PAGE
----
Saturday, 1 August 2015

For Queen & Country (1988)

A flop on its release in 1988, For Queen & Country deserves a re-evaluation now as a major critique on Thatcherism and life in 1980s Britain, a life we seem to be reliving again now.

There have been many movies made in the US about the hardships faced by soldiers returning to civilian life after tours of duty in Vietnam, but less so about the same experiences on this side of the Atlantic. Director Martin Stellman (previously responsible for the screenplays of Quadrophenia, Babylon and Defence of the Realm) teamed up with Trix Worrell (creator of popular 80s sitcom Desmond's) to redress this balance and right the wrongs he felt David Puttnam in particular made of his script for Defence of the Realm, which he viewed as too polite. For Queen & Country is a deliberately vitriolic, scathing attack on Thatcher's Britain; a country which is happy to abandon its young (especially those of ethnic minorities) and offer them no prospects of a future, even when they have risked their lives for that very same country.

The film's protagonist is St Lucian born, London raised former 2 Para soldier and veteran of Northern Ireland and The Falklands, Reuben James played - surprisingly - by Denzel Washington in an early star role. It's strange to see Washington on the rundown council estates of London speaking with a cockney accent and, whilst the accent isn't perfect, it isn't anywhere near as bad as his fellow Afro-American actor Forrest Whitaker's attempt in The Crying Game four years later. He doesn't stick out like a sore thumb either, like many parachuted in Hollywood performers are wont to do. In short he gives the kind of superb and efficient performance he has become known and loved for. 

Returning home he finds less than a hero's welcome. The estate is even more run down and crime ridden than it was before he left, with friends that he used to indulge in a spot of petty crime and football hooliganism with getting further into the violent, unlawful mire, whilst his invalided out squaddie mate (Dorian Healy) is unemployed and up to his neck in debt. There are no jobs on offer and racism is rife - from being subjected to stop and search by the suspicious, bigoted local police to being informed by the Home Office that he can no longer call himself a British citizen - despite having fought for the country - or have access to a British passport on account of St Lucia gaining independence in 1981.  Understandably, Reuben is left to wonder if his years in the army was really worth it, and when a war develops on his own doorstep, he quickly finds himself caught in the crossfire.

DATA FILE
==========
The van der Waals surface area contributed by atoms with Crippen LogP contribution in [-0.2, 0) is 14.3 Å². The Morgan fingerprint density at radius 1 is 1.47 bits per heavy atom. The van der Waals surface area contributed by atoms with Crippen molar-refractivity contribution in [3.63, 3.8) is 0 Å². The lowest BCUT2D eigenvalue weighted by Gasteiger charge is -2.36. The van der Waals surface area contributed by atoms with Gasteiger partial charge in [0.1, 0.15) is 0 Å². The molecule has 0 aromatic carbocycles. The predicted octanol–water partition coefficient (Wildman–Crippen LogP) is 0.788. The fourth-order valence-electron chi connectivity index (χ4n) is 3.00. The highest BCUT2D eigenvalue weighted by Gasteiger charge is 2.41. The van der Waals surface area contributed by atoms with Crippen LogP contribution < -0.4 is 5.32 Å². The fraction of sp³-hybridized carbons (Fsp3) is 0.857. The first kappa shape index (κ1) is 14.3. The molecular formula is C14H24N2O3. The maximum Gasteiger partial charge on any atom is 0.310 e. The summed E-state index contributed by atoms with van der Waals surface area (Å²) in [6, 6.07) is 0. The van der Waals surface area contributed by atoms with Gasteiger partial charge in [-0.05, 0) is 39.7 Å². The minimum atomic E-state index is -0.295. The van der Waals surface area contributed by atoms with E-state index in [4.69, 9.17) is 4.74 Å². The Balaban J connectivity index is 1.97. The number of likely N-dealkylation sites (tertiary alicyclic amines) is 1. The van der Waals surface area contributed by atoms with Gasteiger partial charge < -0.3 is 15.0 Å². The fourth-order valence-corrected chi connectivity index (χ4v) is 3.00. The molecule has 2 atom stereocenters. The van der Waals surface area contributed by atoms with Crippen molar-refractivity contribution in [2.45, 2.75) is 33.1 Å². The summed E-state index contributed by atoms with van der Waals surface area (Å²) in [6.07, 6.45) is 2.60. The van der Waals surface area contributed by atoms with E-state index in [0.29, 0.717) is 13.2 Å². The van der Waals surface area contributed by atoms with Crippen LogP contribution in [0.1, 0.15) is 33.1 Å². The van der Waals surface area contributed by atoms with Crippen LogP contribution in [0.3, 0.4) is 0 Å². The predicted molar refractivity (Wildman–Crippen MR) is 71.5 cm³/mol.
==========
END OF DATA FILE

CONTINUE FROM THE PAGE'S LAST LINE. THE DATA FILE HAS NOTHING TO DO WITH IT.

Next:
It's in this story of rioting as a result of a policeman's death that For Queen & Country ultimately starts to flag. From there, the film stops being an absorbing and compelling, authentic depiction of the hardships of civvy street and the cruel irony of Falklands vet Reuben having ostensibly kept in power the very government who are now the root of all his problems, and instead starts to deliver elements of a bog-standard thriller. In Stellman and Worrell's defence, it's clear this storyline is a reflection of the Broadwater Farm riots of 1985 which saw the murder of PC Keith Blakelock and I respect and applaud them for tackling such an important powder keg moment of 80s Britain, but I do wish they could have done so with the same thought provoking and intelligent sociopolitical approach they took with the rest of the film. It's a real shame because I feel the film could have managed perfectly well as a less plot driven vehicle than it ultimately becomes, with Washington's character resorting to the easier and lucrative life of crime on offer by old friend Bruce Payne which sees him become a pawn in the game of vengeful police detective George Baker and his trigger happy junior played by Craig Fairbrass. Overall I'd have preferred perhaps more time spent on the other subplot, which sees Reuben become romantically involved with his neighbour, played by Amanda Redman.

Obvious flaws aside, For Queen & Country remains a compelling study of a man adrift in what he once considered his home and, when the film plays on the loyalties and allegiances he desperately clings onto (such as to his amputee friend played by Healy) because that's all he's got left in the face of such unfairness and austerity, it is firing on all cylinders.

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